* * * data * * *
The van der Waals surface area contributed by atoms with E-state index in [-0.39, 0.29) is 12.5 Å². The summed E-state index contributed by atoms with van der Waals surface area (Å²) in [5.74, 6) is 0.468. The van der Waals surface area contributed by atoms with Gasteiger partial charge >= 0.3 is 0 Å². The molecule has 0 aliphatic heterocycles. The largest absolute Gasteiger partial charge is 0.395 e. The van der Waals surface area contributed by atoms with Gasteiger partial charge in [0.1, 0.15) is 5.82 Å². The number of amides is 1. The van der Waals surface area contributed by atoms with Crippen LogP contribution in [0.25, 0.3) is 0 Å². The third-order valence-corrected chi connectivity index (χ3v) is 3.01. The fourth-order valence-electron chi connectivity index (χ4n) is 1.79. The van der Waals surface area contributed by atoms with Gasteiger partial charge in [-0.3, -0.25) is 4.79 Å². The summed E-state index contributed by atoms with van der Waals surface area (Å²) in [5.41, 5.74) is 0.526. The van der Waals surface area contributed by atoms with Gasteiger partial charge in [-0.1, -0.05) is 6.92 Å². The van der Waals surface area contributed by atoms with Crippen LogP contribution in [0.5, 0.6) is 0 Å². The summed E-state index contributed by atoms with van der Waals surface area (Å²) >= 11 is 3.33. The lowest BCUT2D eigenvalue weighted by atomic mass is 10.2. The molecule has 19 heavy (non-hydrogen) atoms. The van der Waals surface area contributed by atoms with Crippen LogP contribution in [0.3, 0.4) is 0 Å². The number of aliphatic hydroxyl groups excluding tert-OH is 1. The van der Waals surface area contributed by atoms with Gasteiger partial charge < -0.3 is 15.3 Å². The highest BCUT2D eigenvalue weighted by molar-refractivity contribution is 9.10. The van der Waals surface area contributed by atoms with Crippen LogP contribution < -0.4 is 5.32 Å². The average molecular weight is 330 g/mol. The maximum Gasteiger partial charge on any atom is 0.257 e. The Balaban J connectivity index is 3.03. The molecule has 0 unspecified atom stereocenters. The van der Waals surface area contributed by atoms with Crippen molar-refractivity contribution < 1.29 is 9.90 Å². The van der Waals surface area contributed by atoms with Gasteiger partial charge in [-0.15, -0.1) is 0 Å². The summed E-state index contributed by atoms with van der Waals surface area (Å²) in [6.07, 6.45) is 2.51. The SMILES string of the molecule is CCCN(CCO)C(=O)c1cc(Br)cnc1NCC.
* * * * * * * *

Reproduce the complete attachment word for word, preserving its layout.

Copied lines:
The van der Waals surface area contributed by atoms with E-state index in [-0.39, 0.29) is 12.5 Å². The summed E-state index contributed by atoms with van der Waals surface area (Å²) in [5.74, 6) is 0.468. The van der Waals surface area contributed by atoms with Gasteiger partial charge >= 0.3 is 0 Å². The molecule has 0 aliphatic heterocycles. The largest absolute Gasteiger partial charge is 0.395 e. The van der Waals surface area contributed by atoms with Gasteiger partial charge in [0.1, 0.15) is 5.82 Å². The number of amides is 1. The van der Waals surface area contributed by atoms with Crippen LogP contribution in [0.25, 0.3) is 0 Å². The third-order valence-corrected chi connectivity index (χ3v) is 3.01. The fourth-order valence-electron chi connectivity index (χ4n) is 1.79. The van der Waals surface area contributed by atoms with Gasteiger partial charge in [-0.3, -0.25) is 4.79 Å². The summed E-state index contributed by atoms with van der Waals surface area (Å²) in [5.41, 5.74) is 0.526. The van der Waals surface area contributed by atoms with Gasteiger partial charge in [-0.1, -0.05) is 6.92 Å². The van der Waals surface area contributed by atoms with Crippen LogP contribution in [0.5, 0.6) is 0 Å². The summed E-state index contributed by atoms with van der Waals surface area (Å²) >= 11 is 3.33. The lowest BCUT2D eigenvalue weighted by atomic mass is 10.2. The molecule has 19 heavy (non-hydrogen) atoms. The van der Waals surface area contributed by atoms with Crippen LogP contribution in [0.3, 0.4) is 0 Å². The number of aliphatic hydroxyl groups excluding tert-OH is 1. The van der Waals surface area contributed by atoms with Gasteiger partial charge < -0.3 is 15.3 Å². The highest BCUT2D eigenvalue weighted by molar-refractivity contribution is 9.10. The van der Waals surface area contributed by atoms with Crippen LogP contribution < -0.4 is 5.32 Å². The average molecular weight is 330 g/mol. The maximum Gasteiger partial charge on any atom is 0.257 e. The Balaban J connectivity index is 3.03. The molecule has 0 unspecified atom stereocenters. The van der Waals surface area contributed by atoms with Crippen molar-refractivity contribution < 1.29 is 9.90 Å². The van der Waals surface area contributed by atoms with Gasteiger partial charge in [-0.15, -0.1) is 0 Å². The summed E-state index contributed by atoms with van der Waals surface area (Å²) in [6.07, 6.45) is 2.51. The SMILES string of the molecule is CCCN(CCO)C(=O)c1cc(Br)cnc1NCC.